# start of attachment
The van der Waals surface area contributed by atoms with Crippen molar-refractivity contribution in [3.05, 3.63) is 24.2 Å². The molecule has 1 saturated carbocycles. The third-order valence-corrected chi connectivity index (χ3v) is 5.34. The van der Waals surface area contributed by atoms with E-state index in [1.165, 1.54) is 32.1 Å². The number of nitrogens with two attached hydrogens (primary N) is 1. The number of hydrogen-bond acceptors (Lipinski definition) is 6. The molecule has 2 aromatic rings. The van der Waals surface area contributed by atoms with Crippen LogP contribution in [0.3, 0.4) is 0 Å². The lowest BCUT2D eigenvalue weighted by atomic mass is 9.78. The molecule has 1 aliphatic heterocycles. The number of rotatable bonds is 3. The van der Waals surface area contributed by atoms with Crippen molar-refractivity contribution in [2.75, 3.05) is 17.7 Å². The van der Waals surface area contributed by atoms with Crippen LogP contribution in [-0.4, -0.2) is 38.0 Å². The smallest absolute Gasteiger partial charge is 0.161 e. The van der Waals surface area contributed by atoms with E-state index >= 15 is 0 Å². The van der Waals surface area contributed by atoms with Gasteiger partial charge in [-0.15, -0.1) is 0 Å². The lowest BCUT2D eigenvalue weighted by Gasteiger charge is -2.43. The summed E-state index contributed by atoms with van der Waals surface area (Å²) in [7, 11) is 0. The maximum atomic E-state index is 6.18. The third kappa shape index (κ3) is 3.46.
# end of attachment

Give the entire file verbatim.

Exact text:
The van der Waals surface area contributed by atoms with Crippen molar-refractivity contribution in [3.05, 3.63) is 24.2 Å². The molecule has 1 saturated carbocycles. The third-order valence-corrected chi connectivity index (χ3v) is 5.34. The van der Waals surface area contributed by atoms with E-state index in [1.165, 1.54) is 32.1 Å². The number of nitrogens with two attached hydrogens (primary N) is 1. The number of hydrogen-bond acceptors (Lipinski definition) is 6. The molecule has 2 aromatic rings. The van der Waals surface area contributed by atoms with Crippen LogP contribution in [0.3, 0.4) is 0 Å². The lowest BCUT2D eigenvalue weighted by atomic mass is 9.78. The molecule has 1 aliphatic heterocycles. The number of rotatable bonds is 3. The van der Waals surface area contributed by atoms with Crippen molar-refractivity contribution in [2.75, 3.05) is 17.7 Å². The van der Waals surface area contributed by atoms with Crippen LogP contribution in [-0.4, -0.2) is 38.0 Å². The smallest absolute Gasteiger partial charge is 0.161 e. The van der Waals surface area contributed by atoms with E-state index >= 15 is 0 Å². The van der Waals surface area contributed by atoms with Gasteiger partial charge in [-0.15, -0.1) is 0 Å². The lowest BCUT2D eigenvalue weighted by Gasteiger charge is -2.43. The summed E-state index contributed by atoms with van der Waals surface area (Å²) in [7, 11) is 0. The maximum atomic E-state index is 6.18. The third kappa shape index (κ3) is 3.46.